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Return to La Carafe

Houston's historic dive bar, untouched by time
Written by Jane Wu. Photographs by Will van Overbeek.

lacarafe

Let’s face it: The city that produced the Astrodome and the Space Center has a reputation for focusing on the future. But downtown, near the spot where brothers Augustus and John Allen founded the Bayou City in 1836, a narrow, two-story brick structure built during the Civil War era still stands today amid gleaming high-rises and skyscrapers.

La Carafe is at 813 Congress Ave. in Houston. Open daily 1 p.m.-2 a.m. Upstairs bar open Fri-Sat after 9 p.m. Beer and wine only. Cash only (ATM on premises). Call 713/229-9399.

Wine Tasting: First Thursday each month, 4-7 p.m. For $15, get three glasses of wine, cheese, crackers, and bread.

Here, in one of Houston’s oldest structures, sits La Carafe, a rare bar that’s listed in the National Register of Historic Places. La Carafe is and always was a no-frills dive bar, serving just beer and wine. Payment is cash only, because the 1907 National cash register won’t accept credit cards. There’s no food service, unless you count the rack of potato chips next to a portrait of Sam Houston. You won’t find craft cocktails, purse hooks, or Wi-Fi here. But you will meet friendly, easygoing people, many of them regular patrons who’ll share a quip or two, and bartenders who are as knowledgeable about La Carafe’s storied past as they are in picking a brew or vino to suit your taste.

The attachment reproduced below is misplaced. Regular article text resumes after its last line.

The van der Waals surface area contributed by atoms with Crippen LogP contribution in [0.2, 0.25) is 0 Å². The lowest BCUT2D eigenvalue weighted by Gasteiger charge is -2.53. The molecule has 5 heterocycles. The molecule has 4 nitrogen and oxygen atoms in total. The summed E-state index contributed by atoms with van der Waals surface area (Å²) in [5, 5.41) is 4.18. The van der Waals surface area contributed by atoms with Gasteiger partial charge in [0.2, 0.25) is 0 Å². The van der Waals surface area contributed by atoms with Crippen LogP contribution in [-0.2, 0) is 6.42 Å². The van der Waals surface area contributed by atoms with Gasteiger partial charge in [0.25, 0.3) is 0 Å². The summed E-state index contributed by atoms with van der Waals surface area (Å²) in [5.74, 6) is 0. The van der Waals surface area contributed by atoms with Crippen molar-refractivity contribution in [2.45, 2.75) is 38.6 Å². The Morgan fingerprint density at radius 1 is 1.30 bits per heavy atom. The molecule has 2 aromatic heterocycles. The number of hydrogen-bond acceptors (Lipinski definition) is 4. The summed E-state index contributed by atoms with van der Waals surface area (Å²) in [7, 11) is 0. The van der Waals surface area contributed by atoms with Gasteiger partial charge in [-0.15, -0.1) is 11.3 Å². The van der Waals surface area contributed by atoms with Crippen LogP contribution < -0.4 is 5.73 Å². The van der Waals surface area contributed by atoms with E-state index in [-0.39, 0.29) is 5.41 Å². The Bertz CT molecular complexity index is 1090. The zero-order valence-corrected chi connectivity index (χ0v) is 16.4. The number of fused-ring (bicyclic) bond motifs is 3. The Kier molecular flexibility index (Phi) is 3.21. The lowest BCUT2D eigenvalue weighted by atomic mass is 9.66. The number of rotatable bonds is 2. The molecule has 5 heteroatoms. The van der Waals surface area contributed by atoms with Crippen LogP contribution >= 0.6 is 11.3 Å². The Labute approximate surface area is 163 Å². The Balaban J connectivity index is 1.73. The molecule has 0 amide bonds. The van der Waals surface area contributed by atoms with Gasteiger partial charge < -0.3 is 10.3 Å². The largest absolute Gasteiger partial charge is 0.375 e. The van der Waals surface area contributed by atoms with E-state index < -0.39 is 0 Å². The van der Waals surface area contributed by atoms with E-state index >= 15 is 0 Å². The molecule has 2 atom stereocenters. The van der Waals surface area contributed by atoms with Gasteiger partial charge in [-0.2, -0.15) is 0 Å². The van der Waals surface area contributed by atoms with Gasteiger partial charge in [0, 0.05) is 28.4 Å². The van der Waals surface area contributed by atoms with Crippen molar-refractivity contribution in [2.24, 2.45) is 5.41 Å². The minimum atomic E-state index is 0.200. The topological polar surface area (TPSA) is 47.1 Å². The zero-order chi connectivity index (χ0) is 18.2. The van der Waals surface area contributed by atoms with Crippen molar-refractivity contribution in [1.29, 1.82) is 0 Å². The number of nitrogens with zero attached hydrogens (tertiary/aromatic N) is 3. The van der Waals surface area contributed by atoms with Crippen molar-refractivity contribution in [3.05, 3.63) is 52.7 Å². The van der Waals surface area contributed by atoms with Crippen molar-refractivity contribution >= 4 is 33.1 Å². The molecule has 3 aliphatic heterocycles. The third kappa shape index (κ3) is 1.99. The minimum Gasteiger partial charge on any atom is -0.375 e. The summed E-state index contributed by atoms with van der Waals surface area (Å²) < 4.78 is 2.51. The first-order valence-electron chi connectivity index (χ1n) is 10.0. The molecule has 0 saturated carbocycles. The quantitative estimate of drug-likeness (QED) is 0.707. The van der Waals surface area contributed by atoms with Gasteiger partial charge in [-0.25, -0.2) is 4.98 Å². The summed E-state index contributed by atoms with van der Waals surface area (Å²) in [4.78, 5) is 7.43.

I first discovered La Carafe around 1980. After a night of hearing punk bands at Rock Island, my friends and I would end the evening at La Carafe for a nightcap. We’d often see the notorious Urban Animals, a ragtag group of young street-skaters, arrive after a night of zooming around vacant parking garages. Fueled by rumors of La Carafe’s haunted sightings, we speculated that our gruff and enigmatic bartender might possibly be the late singer Jim Morrison of The Doors, as he bore a striking resemblance. After seeing La Carafe pop up in travel articles and blogs about downtown Houston in recent years, I decided to revisit one of my favorite watering holes one afternoon.

Bartender John Rittman greeted me as I entered. An affable fellow with vividly-hued teal, purple, and hot-pink hair, Rittman has been tending bar here for 11 years. All of La Carafe’s staff has worked here at least seven years, and are well-versed in its history. When newbies walk into La Carafe, they’re handed a drink menu with a brief history of the building printed on the cover. After all, La Carafe is more than a bar—it’s part museum, as the decades-old paintings, photos, clippings, sheet music, taxidermy, and coats-of-arms that line the walls attest.